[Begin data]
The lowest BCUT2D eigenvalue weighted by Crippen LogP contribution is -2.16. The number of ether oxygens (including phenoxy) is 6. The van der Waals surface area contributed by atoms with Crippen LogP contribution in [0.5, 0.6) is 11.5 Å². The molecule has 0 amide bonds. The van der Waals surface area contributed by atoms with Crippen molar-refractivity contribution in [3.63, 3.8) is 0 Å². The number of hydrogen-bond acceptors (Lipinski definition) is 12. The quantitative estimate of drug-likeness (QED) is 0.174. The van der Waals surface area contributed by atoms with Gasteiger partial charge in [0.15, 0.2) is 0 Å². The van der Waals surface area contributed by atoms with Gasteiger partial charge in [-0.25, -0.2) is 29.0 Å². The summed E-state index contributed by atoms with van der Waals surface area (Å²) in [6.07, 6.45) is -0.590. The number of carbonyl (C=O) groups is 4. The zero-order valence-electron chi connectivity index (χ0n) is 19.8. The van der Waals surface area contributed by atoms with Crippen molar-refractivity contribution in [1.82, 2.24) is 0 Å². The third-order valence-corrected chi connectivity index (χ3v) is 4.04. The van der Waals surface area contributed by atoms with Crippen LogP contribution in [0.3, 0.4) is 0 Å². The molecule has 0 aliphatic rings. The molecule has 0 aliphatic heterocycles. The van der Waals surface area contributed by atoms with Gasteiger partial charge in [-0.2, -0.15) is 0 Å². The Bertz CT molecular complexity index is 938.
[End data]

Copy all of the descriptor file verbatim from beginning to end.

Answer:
The lowest BCUT2D eigenvalue weighted by Crippen LogP contribution is -2.16. The number of ether oxygens (including phenoxy) is 6. The van der Waals surface area contributed by atoms with Crippen LogP contribution in [0.5, 0.6) is 11.5 Å². The molecule has 0 amide bonds. The van der Waals surface area contributed by atoms with Crippen molar-refractivity contribution in [3.63, 3.8) is 0 Å². The number of hydrogen-bond acceptors (Lipinski definition) is 12. The quantitative estimate of drug-likeness (QED) is 0.174. The van der Waals surface area contributed by atoms with Gasteiger partial charge in [0.15, 0.2) is 0 Å². The van der Waals surface area contributed by atoms with Gasteiger partial charge in [-0.25, -0.2) is 29.0 Å². The summed E-state index contributed by atoms with van der Waals surface area (Å²) in [6.07, 6.45) is -0.590. The number of carbonyl (C=O) groups is 4. The zero-order valence-electron chi connectivity index (χ0n) is 19.8. The van der Waals surface area contributed by atoms with Crippen molar-refractivity contribution in [1.82, 2.24) is 0 Å². The third-order valence-corrected chi connectivity index (χ3v) is 4.04. The van der Waals surface area contributed by atoms with Crippen LogP contribution in [0.3, 0.4) is 0 Å². The molecule has 0 aliphatic rings. The molecule has 0 aliphatic heterocycles. The van der Waals surface area contributed by atoms with Gasteiger partial charge in [-0.2, -0.15) is 0 Å². The Bertz CT molecular complexity index is 938.